decided: March 1, 1984.
KENSINGTON SOUTH NEIGHBORHOOD ADVISORY COUNCIL
ZONING BOARD OF ADJUSTMENT OF PHILADELPHIA ET AL. DEFELICE TROPICAL FOODS, INC., APPELLANT
Appeal from the Order of the Court of Common Pleas of Philadelphia County in case of Kensington South Neighborhood Advisory Council v. Zoning Board of Adjustment of Philadelphia and DeFelice Tropical Foods, Inc., No. 470 August Term, 1980.
Donald M. Moser, Peruto, Ryan & Vitullo, for appellant.
Richelle D. Hittinger, Adelman, Lavine, Krasny, Gold & Levin, for appellee.
Judges Craig, MacPhail and Doyle, sitting as a panel of three. Opinion by Judge MacPhail.
[ 80 Pa. Commw. Page 548]
DeFelice Tropical Foods, Inc. (Appellant) has appealed from an order of the Court of Common Pleas of Philadelphia County which reversed a decision of the Zoning Board of Adjustment of Philadelphia (Board) and denied Appellant's application for a variance. We affirm.
Appellant is the equitable owner of a property located at 1301-11 North Second Street in Philadelphia. Appellant proposes to use the property, on which a vacant building is located, for the wholesale distribution of fresh produce. The property is located in a "C-2" commercial zoning district which permits the sale of fruits and vegetables at retail, but not at wholesale. Based on the fact that the Philadelphia Zoning Code (Code) does not permit Appellant's proposed use as of right in the "C-2" district, the Department of Licenses and Inspections denied Appellant's request for a use permit. Appellant, accordingly, applied for a variance with the Board which, after a hearing, granted the request. The Board concluded, inter alia, that the difference between the retail and wholesale dispensing of goods or merchandise is de minimis and that the proposed use would not adversely affect the public health, safety or welfare. On appeal,*fn1 the court of common pleas reversed, without taking additional evidence, based on its conclusion that Appellant had failed to show unnecessary hardship in support of its variance application.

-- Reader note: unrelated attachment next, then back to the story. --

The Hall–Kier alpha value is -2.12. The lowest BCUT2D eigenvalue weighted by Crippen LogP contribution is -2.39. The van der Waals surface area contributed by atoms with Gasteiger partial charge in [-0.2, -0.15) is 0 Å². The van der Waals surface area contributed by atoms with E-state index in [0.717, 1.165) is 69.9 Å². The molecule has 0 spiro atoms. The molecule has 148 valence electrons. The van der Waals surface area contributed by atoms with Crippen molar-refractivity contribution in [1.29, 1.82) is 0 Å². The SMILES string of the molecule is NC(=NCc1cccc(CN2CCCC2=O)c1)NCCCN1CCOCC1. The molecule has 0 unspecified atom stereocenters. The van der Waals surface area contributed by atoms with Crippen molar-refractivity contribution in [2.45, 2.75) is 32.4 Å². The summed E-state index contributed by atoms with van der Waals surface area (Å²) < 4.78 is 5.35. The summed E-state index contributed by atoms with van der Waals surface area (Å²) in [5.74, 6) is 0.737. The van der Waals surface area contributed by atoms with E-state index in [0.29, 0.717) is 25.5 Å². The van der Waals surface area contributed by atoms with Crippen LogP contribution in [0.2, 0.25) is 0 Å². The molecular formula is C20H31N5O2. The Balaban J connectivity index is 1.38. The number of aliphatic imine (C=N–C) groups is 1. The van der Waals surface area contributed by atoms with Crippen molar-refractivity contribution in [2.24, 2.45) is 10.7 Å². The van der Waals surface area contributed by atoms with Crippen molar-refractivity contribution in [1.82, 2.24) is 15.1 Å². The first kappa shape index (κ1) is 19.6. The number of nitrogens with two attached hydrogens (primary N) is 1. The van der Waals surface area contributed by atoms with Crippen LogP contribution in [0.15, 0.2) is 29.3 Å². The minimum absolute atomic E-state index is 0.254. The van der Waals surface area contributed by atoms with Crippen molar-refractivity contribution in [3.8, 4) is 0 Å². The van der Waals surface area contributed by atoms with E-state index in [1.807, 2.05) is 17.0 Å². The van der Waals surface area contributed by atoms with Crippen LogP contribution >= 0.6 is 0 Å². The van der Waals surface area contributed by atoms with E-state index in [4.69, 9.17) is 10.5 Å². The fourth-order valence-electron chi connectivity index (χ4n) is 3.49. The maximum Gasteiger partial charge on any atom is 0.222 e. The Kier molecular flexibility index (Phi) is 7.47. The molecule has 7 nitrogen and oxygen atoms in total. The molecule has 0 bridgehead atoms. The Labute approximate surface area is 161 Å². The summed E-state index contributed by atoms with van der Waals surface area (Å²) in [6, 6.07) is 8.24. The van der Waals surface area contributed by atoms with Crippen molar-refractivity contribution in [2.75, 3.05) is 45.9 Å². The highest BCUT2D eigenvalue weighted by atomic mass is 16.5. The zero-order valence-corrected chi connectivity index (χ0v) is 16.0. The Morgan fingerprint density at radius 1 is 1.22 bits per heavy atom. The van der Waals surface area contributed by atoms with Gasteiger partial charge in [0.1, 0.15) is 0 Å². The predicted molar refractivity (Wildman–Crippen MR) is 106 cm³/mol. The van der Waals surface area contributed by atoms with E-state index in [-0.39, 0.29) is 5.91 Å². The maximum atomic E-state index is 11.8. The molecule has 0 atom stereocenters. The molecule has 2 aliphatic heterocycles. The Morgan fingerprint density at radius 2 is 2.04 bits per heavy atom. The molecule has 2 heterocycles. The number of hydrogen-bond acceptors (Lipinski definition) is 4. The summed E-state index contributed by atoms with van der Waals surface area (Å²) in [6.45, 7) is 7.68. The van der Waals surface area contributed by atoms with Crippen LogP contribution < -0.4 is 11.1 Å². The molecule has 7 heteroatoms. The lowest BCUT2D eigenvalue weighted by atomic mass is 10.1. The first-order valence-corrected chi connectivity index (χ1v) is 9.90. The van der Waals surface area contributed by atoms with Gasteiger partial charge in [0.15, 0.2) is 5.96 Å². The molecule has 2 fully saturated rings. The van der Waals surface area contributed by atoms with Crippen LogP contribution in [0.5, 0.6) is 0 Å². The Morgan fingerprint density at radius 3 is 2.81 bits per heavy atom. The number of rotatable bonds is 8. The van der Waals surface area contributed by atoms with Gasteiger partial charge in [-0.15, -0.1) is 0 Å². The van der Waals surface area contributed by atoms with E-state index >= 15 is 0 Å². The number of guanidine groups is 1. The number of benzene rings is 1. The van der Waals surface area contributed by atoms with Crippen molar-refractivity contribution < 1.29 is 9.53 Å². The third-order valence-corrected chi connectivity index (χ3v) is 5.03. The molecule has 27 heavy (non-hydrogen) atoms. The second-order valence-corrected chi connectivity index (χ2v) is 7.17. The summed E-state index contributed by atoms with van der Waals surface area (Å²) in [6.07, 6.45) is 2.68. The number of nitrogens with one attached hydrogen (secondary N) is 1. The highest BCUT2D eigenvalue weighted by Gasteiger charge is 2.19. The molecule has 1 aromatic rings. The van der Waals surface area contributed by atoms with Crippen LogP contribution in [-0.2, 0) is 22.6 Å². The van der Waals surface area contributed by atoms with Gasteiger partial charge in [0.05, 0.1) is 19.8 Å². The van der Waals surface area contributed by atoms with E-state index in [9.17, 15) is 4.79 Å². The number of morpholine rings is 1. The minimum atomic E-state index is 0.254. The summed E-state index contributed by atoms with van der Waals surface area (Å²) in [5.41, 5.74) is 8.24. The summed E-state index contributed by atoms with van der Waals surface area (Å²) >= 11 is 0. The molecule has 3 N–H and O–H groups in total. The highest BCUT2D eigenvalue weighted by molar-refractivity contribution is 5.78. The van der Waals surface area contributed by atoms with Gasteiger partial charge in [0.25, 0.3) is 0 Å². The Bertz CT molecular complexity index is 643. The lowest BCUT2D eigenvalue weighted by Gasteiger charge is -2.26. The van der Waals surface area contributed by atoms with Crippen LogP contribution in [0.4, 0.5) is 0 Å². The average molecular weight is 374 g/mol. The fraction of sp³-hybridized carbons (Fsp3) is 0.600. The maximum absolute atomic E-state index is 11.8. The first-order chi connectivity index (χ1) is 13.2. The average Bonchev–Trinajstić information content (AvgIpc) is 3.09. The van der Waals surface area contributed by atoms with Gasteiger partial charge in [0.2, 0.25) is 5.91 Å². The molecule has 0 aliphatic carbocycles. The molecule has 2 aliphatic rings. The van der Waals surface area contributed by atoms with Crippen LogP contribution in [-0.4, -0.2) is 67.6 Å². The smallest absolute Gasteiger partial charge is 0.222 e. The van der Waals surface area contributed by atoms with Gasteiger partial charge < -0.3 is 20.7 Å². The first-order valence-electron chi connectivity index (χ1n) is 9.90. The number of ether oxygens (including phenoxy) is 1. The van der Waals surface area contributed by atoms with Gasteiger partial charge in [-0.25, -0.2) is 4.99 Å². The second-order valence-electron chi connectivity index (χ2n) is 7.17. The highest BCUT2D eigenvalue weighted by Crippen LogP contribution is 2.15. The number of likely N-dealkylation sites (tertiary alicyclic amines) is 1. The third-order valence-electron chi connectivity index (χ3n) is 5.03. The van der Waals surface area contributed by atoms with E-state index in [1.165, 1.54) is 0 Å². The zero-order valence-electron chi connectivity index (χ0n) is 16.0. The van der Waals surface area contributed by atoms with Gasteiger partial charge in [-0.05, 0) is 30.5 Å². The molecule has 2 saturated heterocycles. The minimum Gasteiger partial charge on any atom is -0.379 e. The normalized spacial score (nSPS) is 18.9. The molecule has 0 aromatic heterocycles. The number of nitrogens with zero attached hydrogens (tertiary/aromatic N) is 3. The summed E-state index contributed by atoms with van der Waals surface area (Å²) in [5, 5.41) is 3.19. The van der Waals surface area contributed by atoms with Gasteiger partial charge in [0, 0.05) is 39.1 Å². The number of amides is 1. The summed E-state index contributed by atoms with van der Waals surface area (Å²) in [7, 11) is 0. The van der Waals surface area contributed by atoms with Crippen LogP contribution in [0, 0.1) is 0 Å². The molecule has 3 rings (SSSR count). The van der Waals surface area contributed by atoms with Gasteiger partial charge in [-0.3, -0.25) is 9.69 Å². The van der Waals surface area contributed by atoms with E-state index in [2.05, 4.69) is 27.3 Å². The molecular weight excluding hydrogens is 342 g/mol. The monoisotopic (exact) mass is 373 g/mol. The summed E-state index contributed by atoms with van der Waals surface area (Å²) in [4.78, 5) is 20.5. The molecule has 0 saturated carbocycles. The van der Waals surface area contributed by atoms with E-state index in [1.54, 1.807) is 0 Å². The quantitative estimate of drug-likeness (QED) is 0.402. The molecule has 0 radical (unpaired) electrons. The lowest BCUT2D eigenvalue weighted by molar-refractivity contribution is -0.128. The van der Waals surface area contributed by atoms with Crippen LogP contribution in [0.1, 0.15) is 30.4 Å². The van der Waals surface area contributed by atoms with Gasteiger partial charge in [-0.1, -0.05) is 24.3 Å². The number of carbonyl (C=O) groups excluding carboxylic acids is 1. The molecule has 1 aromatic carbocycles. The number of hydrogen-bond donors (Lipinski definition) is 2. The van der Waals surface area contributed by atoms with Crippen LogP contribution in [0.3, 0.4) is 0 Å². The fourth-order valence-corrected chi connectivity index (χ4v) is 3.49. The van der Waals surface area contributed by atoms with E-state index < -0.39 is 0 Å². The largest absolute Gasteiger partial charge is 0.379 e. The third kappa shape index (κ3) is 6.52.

Appellant argues before this Court that: 1) the Board was correct in granting the variance based on its conclusion that the distinction between retail and wholesale operations are de minimis or 2) that Appellant
[ 80 Pa. Commw. Page 549]
is entitled to the variance as a matter of right since the proposed use is the same or similar to a prior use allowed on the property by variance.
Our scope of review where, as here, the common pleas court has not taken additional evidence, is to review the Board's decision for abuse of discretion or legal error. Heilman v. Zoning Board of Adjustment, Philadelphia County, 69 Pa. Commonwealth Ct. 157, 450 A.2d 318 (1982).